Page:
Kolkata, January 12: Mounting a strong defence of the new citizenship law, Prime Minister Narendra Modi on Sunday said the dispute that has arisen over it has made the world take notice of the persecution of minorities in Pakistan, which now has to answer for its “acts of oppression”.
Modi deplored that a section of the youth is being “misguided” over the Citizenship (Amendment) Act, which is aimed at giving and not taking away anybody’s citizenship.
“Had we not amended the citizenship law, this ‘vivaad’ (dispute) would not have arisen. Had this dispute not arisen, the world would not have known the kind of atrocities that were perpetrated on the (religious) minorities in Pakistan.
“….how human rights have been violated. How the lives of our sisters and daughters were ruined. It’s the result of our initiative that Pakistan will have to answer for its acts of oppression against the minorities there,” he told a gathering at Belur Math, the headquarters of Ramakrishna Mission.
Soon after Modi had left the premises, the monastic order distanced itself from his speech, saying it is an apolitical organisation where people of all religious faiths live like “brothers of same parents”.
“Ramakrishna Mission will not comment on PM’s speech.We are strictly an apolitical body. We cannot comment on the PM’s speech on CAA. We have come here after leaving our homes to answer to eternal call. We do not respond to ephemeral call,” Ramakrishna Math and Mission general secretary Swami Suvirananda, told reporters.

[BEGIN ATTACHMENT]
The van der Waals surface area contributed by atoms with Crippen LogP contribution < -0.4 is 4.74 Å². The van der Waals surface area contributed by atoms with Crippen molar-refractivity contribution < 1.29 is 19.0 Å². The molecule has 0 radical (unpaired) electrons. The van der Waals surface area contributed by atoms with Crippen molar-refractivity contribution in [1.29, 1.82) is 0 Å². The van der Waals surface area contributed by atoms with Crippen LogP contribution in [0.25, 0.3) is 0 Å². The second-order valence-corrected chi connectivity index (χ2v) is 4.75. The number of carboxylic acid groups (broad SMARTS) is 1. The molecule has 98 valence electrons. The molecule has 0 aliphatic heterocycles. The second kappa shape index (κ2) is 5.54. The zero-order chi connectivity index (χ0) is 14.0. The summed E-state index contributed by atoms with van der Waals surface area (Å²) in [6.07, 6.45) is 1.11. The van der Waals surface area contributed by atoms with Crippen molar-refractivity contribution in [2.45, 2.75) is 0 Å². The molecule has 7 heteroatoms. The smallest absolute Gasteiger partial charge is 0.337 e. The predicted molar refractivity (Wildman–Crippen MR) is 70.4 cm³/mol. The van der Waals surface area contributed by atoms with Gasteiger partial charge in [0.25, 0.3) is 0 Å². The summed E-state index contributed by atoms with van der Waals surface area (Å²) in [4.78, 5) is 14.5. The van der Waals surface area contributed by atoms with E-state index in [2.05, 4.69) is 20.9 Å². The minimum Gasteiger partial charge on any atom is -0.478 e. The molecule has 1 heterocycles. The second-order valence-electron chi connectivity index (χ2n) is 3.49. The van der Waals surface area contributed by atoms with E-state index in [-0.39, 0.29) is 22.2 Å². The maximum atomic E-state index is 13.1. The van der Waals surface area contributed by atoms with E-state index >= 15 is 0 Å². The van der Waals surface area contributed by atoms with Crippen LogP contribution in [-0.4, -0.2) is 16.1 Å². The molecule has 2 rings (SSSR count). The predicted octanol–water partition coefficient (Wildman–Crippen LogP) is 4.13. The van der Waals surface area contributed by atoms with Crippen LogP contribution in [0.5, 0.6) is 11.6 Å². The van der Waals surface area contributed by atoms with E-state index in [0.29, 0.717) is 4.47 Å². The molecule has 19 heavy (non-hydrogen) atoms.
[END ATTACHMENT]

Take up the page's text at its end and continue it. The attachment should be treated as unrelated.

“We are above politics. To us Narendra Modi is the leader of India and Mamata Banerjee is the leader of West Bengal,” he said, adding “we are inclusive as an organisation which has monks from Hindu, Islam, Christian (faiths). We live like more than brothers of same parents”.
As Modi addressed the gathering, activists of the Congress and the Left continued their protest on the second day of his Kolkata visit, notwithstanding his repeated clarification that the new citizenship law will not adversely impact any Indian citizen.
The protesters sat overnight at Esplanade in the heart of the city, carrying placards that read ‘Modi go back’ and ‘Down with BJP’.
Waving black flags and chanting anti-Modi slogans, protesters also collected outside Netaji Indoor Stadium where Modi addressed a function to mark 150 years of Kolkata Port Trust and renamed it after Jana Sangh founder Syama Prasad Mookerjee. They were quickly bundled into police vehicles and whisked away.
West Bengal Chief Minister Mamata Banerjee was not present at any of the programmes of Modi on Sunday. She had met him at Raj Bhavan as a “courtesy call” on Saturday before joining an anti-CAA protest close by. However, she shared the dais with the prime minister at a light and sound programme of the port trust Saturday evening.
“The CAA is not about taking away citizenship, it is about giving citizenship. Today, on National Youth Day, I would like to tell this to the youth of India, West Bengal, North East that this is not an overnight law for giving citizenship.